Welcome to issue 68 of the Call to Comms!

This week, we put the spotlight on Zoe Hamilton, Senior Insights Manager at GSMA, who spent some time with the Call to Comms team to discuss GSMA’s recent report “Connectivity in Crisis: The Humanitarian Implications of Connectivity for Crisis-Affected Communities”. The report provides a clear summary of the impact of connectivity in the event of a crisis, and how the situation evolves when connectivity is non-existent, limited or stable.

Also this week: an interview with Ros Irving, CEO of our partner Capacity Media. We discussed our collaboration, International Telecom Week and much more!

An interview with GSMA’S Zoe Hamilton on Connectivity in Crisis

What are the “humanitarian implications” of connectivity?

There are several themes on which connectivity (its presence or absence) has an impact in a humanitarian crisis: protection, well-being, autonomy, the information ecosystem and humanitarian aid and coordination.

What is the impact of connectivity in humanitarian crises?

When there is no connectivity, “sometimes, people have the inability to raise concerns or ask for help. It can [also] restrain the delivery of humanitarian assistance which can have the effect of excluding groups that don't live within areas of network coverage.” 

“Even though 95% of the world is now covered by mobile networks, that last 5% disproportionately affects people who live in crisis settings.”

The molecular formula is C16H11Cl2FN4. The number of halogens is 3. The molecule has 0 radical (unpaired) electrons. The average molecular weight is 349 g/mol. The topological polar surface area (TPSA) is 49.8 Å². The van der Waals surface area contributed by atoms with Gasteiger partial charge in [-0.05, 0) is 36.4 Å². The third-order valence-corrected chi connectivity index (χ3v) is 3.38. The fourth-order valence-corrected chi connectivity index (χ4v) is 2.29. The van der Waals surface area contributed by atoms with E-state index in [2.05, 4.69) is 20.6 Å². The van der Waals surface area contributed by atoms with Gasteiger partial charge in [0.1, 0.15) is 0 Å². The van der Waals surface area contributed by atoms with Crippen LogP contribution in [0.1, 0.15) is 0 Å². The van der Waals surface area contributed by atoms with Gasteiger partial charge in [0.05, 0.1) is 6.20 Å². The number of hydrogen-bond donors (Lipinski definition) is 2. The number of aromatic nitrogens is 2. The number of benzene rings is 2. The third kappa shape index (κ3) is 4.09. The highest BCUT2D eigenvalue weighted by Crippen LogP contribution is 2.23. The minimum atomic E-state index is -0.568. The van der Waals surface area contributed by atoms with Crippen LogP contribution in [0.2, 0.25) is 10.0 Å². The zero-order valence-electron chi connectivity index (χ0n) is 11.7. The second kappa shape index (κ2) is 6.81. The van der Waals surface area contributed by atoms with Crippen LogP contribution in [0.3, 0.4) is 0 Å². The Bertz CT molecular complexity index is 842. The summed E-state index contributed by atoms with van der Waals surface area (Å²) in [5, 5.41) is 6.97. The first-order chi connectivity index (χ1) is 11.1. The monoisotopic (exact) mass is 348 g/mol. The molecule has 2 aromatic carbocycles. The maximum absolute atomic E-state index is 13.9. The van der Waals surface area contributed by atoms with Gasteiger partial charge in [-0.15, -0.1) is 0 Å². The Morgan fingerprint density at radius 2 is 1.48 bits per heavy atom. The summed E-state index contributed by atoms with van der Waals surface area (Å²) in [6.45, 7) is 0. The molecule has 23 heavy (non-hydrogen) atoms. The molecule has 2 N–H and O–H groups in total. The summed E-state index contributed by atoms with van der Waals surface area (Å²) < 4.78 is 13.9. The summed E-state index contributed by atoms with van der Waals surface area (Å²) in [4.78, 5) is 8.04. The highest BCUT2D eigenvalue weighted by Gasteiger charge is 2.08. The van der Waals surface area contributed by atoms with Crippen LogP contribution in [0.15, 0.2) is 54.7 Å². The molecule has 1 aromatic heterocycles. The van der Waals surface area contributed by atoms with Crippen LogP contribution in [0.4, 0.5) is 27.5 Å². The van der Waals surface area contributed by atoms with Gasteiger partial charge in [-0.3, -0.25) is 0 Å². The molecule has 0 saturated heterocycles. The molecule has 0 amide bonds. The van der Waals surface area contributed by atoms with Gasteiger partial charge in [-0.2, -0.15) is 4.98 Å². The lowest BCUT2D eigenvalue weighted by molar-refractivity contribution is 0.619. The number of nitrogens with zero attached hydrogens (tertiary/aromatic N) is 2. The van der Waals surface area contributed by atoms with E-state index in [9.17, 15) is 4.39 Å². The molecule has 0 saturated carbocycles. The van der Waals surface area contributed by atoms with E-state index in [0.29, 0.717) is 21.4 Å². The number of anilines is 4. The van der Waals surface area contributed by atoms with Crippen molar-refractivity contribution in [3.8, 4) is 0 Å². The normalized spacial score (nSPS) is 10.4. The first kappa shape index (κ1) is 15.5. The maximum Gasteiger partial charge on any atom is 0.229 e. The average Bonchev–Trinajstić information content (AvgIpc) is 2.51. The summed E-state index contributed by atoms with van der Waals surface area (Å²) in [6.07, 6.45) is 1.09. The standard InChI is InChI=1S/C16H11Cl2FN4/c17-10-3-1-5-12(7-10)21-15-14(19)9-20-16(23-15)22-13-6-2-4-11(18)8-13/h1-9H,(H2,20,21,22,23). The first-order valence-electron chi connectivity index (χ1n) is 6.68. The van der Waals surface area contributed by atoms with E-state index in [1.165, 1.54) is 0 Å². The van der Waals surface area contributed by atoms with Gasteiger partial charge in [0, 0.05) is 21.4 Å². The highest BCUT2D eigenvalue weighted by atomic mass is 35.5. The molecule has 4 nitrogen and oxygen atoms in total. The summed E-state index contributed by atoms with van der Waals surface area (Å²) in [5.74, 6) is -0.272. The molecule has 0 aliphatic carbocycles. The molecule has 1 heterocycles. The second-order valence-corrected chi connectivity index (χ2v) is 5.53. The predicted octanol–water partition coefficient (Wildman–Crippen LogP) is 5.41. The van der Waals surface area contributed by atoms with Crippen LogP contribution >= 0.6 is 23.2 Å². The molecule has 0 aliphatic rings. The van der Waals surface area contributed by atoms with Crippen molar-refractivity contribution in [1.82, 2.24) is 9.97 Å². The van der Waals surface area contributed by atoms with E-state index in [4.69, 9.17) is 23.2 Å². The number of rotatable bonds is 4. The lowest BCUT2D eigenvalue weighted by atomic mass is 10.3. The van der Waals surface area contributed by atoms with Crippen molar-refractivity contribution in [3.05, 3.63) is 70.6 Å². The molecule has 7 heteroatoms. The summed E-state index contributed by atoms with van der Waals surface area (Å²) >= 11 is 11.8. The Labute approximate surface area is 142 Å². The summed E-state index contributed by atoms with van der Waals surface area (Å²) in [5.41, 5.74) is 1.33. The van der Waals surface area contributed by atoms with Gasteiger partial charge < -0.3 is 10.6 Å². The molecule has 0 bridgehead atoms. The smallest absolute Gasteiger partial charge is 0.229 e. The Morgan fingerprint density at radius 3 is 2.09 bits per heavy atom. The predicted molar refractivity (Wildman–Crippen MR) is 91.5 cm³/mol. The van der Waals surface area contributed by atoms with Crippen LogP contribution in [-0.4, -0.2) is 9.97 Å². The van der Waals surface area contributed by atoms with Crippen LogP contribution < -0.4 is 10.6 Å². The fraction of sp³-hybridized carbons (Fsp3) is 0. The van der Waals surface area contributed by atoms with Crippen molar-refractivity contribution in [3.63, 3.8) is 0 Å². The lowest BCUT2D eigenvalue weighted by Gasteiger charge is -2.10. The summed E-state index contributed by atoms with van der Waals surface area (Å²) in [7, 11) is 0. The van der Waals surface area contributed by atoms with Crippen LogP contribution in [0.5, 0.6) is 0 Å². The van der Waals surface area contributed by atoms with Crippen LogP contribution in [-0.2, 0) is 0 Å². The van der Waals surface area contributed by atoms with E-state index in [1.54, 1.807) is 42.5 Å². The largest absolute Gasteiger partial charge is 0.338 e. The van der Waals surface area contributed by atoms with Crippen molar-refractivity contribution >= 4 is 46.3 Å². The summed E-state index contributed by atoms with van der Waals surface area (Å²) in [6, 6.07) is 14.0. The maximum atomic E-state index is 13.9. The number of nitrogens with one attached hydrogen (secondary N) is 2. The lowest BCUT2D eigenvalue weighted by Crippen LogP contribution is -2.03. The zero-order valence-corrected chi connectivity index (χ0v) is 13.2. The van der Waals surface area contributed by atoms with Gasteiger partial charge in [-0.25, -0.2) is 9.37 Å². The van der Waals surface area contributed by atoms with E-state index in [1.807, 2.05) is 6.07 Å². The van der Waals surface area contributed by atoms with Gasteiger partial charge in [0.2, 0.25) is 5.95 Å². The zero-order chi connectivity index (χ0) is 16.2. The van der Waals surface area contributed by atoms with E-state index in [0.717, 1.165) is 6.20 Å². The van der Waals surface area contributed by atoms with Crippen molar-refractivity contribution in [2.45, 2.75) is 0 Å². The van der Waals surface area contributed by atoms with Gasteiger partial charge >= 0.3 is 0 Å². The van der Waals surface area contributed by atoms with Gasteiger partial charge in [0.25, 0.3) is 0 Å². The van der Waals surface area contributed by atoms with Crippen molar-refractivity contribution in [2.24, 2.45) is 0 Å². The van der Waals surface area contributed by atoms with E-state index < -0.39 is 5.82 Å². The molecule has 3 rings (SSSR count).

Even when the humanitarian crisis is not an immediate emergency anymore, the lack of connectivity can “reduce access to things that help people's mental well being”.

“We don’t do anything here. Just wait and pray. I want to work, I want to live. I want to do something. And this is why it is important to have the internet. Because it allows us to be distracted, at least a little bit, and to be in touch with friends and family. People need it. We would go crazy otherwise.”

Refugee woman from Congo in a refugee camp in Greece.

Access to the Internet is essential to refugees
We explain why access to the internet is essential to refugees: mental health benefits, access to education and simply searching for information.

“We know that people are experiencing crises while being connected. And that is changing the way that people experience the crisis, it can create new challenges and new risks”, from harrassment to trafficking risks and even impact on the real-life situation.

“We saw narratives that could exacerbate or change conflicts on the ground by exacerbating hostility, scams, and fraud being spread.”

What can we do to face these challenges?

These risks shouldn’t be “used as an excuse not to connect communities”, Zoe insists, but should be taken into account by the humanitarian community to “mitigate them the best we can”. But how can we face these risks? Zoe highlights possible mitigation strategies, from digital literacy to working with tech platforms to “crack down on hate speech, misinformation and disinformation on their platforms”. 

She concludes: “Digital technologies are part of our everyday lives. They're really part of the fabric of how we live, and that extends to our experience as people of humanitarian crises."

Read the report here, and watch her full interview here to learn more about the humanitarian implications of connectivity and how we can take them into account as technologies evolve:

Discussion with Capacity Media

We had the pleasure to discuss Ros Irving, CEO at Capacity Media, on our partnership, the ITW, and how to “keep the world connected”.  

An Interview with Capacity Media
We talked to Ros Irving, CEO of Capacity Media, to discuss our partnership, the International Telecoms Week and more!

See you next week!